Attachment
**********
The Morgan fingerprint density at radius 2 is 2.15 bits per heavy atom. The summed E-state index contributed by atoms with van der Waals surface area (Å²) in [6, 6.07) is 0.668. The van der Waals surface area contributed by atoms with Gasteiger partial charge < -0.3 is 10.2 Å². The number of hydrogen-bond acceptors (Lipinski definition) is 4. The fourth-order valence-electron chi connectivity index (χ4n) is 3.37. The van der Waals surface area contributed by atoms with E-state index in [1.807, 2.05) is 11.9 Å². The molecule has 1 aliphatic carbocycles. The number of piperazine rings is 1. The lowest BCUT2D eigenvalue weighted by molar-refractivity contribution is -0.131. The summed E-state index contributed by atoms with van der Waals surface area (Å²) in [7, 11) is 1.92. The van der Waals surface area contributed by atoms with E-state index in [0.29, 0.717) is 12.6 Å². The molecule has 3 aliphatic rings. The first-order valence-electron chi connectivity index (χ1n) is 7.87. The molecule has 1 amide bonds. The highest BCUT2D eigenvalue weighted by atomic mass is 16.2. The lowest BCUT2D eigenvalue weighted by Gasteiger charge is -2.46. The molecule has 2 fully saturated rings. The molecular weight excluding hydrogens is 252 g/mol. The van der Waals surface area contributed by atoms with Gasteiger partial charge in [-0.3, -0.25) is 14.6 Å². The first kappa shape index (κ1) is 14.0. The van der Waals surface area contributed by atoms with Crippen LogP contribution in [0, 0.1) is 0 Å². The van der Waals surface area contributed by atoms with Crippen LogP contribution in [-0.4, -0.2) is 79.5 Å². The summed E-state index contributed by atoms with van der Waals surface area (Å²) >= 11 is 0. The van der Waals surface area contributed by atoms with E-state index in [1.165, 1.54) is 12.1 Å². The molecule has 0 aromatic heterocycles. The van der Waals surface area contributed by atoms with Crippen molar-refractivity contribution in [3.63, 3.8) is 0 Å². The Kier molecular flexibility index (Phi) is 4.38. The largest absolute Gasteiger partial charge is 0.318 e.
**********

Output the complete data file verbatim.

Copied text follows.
The Morgan fingerprint density at radius 2 is 2.15 bits per heavy atom. The summed E-state index contributed by atoms with van der Waals surface area (Å²) in [6, 6.07) is 0.668. The van der Waals surface area contributed by atoms with Gasteiger partial charge < -0.3 is 10.2 Å². The number of hydrogen-bond acceptors (Lipinski definition) is 4. The fourth-order valence-electron chi connectivity index (χ4n) is 3.37. The van der Waals surface area contributed by atoms with E-state index in [1.807, 2.05) is 11.9 Å². The molecule has 1 aliphatic carbocycles. The number of piperazine rings is 1. The lowest BCUT2D eigenvalue weighted by molar-refractivity contribution is -0.131. The summed E-state index contributed by atoms with van der Waals surface area (Å²) in [7, 11) is 1.92. The van der Waals surface area contributed by atoms with E-state index in [0.29, 0.717) is 12.6 Å². The molecule has 3 aliphatic rings. The first-order valence-electron chi connectivity index (χ1n) is 7.87. The molecule has 1 amide bonds. The highest BCUT2D eigenvalue weighted by atomic mass is 16.2. The lowest BCUT2D eigenvalue weighted by Gasteiger charge is -2.46. The molecule has 2 fully saturated rings. The molecular weight excluding hydrogens is 252 g/mol. The van der Waals surface area contributed by atoms with Gasteiger partial charge in [-0.3, -0.25) is 14.6 Å². The first kappa shape index (κ1) is 14.0. The van der Waals surface area contributed by atoms with Crippen LogP contribution in [0, 0.1) is 0 Å². The van der Waals surface area contributed by atoms with Crippen LogP contribution in [-0.4, -0.2) is 79.5 Å². The summed E-state index contributed by atoms with van der Waals surface area (Å²) >= 11 is 0. The van der Waals surface area contributed by atoms with E-state index in [1.165, 1.54) is 12.1 Å². The molecule has 0 aromatic heterocycles. The van der Waals surface area contributed by atoms with Crippen molar-refractivity contribution in [3.63, 3.8) is 0 Å². The Kier molecular flexibility index (Phi) is 4.38. The largest absolute Gasteiger partial charge is 0.318 e.